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Alabama Football 2016 NFL Draft Profiles: Jacob Coker

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The arm, size and leadership are there, but will the NFL take a risk on a raw prospect that needs so much coaching?

You have to root for this kid.
You have to root for this kid.
Matthew Emmons-USA TODAY Sports

Jake Coker

Position: Quarterback

Pro Day Height/ Weight: 6' 5 1/2"/ 244 pounds

40 Yard Dash Time: 4.97-5.25, 5.12 (actual)

Bench Press Reps (of 225 lbs): *

Hand Size: *

Vertical Jump: *

Broad Jump: *

Short/ Long Shuttle: *

3-Cone Drill: *

* Coker was not invited to, nor participated in, the NFL Combine.

2015 Season: Played in all 15 games at quarterback, starting 14 games. Passing: 263-393-3110 (66.9%) 21-8. Rushing: 74 att, 68 yds (long 26,) 2 TDs.

Strengths: If you want a quarterback that meets the NFL's prototype size/prototype offense designation, Coker is your guy. Ranked 14th out of 124 eligible quarterbacks, the 5th year senior was a revelation down the stretch, saving his biggest performances when it mattered the most, and taking a leadership mantle against elite competition. Coker has a big arm, although not as big as you'd expect; makes his best touch throws in a moving pocket or on play action. Very physical player, especially when he tucks and runs. Decision making improved with nearly every start.

Weaknesses: Coker's biggest issues are three-fold: Inexperience - He has 14 career starts for a 5-year player; that inexperience showed early, particularly in his leadership, ball security, and lack of self-confidence. Delivery: This is purely a mechanics issues: Coker has a very long wind-up and slower release than is optimal for the next level (or even against elite collegiate competition.) He can benefit from pro coaching on this. Progressions/Timing: Needs much more coaching and far more reps to read the play early, find the secondary receiver, and distribute the ball accordingly. Coker took 25 sacks in 2015, many of these were a combination of his slow release and slow reads (although, to be fair, Alabama's rebuilt line did him few favors against the pass rush.) Also is coming off a season-long foot injury which somewhat affected his ability to plant as well as his straight line speed.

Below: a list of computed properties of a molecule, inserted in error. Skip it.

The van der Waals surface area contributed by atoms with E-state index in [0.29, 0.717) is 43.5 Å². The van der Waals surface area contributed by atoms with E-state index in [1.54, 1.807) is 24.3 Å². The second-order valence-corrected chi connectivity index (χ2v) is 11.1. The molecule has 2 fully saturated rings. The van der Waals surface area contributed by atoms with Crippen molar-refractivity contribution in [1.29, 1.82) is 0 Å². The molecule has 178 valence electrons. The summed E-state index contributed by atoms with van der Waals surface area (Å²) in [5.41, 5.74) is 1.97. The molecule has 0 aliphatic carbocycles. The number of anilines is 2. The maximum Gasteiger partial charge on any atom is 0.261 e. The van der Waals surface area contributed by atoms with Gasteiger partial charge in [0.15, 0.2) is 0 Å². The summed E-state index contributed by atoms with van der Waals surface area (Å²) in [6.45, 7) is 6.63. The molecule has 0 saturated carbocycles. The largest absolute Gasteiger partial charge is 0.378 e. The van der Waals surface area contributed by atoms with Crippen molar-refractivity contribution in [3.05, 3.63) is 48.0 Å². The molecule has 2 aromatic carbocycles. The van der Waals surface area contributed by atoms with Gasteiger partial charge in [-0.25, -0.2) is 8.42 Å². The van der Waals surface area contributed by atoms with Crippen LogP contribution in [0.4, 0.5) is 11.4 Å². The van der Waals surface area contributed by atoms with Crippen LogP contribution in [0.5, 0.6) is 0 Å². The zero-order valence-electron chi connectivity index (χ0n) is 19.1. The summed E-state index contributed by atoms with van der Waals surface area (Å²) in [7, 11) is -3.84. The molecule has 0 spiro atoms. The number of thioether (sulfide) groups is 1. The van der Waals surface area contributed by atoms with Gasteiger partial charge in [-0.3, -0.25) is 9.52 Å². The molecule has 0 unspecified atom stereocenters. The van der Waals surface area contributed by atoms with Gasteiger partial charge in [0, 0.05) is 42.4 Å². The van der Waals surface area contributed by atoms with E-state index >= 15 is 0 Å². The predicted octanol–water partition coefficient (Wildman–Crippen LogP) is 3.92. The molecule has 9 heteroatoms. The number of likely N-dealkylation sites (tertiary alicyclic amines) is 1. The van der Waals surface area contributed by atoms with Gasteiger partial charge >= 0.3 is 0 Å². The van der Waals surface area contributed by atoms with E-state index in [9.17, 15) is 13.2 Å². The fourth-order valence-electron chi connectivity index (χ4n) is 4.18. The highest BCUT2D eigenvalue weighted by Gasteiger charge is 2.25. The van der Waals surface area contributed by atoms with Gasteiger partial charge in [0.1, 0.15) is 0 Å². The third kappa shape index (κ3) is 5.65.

Verdict: Some players are born with "it" -- that innate ability to make game-winning plays, move the chains, and make players around them better. Others, like Coker, had to learn those skills. While not the most cerebral quarterback Alabama has ever had, Coker did eventually make the offense a believer, did make those plays, and did make the offense better and better. He was lights-out down the stretch, when it mattered most in big games, and utterly sacrificed his body when needed to. His big body, biggish arm, and fantastic pro day showing will land him on a roster. He undoubtedly needs so much more coaching, particularly in his release mechanics and making quicker decisions. But, as an emergency/3rd QB and long-term roster project, it's hard to believe that he won't be drafted. His nearest approximation in size, pocket mobility, bigger arm, and overall raw nature emerging college, Tyrod Taylor, is after all now a starter for the Buffalo Bills. The other, unfavorable comparison, is Zach Mettenberger, but we'll be optimistic homers here. Is Coker an NFL starter? Likely not. But, he can grow into a career backup, a solid option when needed, and stick around on rosters for several years. That's not a bad career for a guy who has overcome so much and waited his turn to shine.

Predicted Round: Coker will not fall to Free Agent status. Someone with a need and willingness to coach Jake will take Coker in the 6th or 7th round.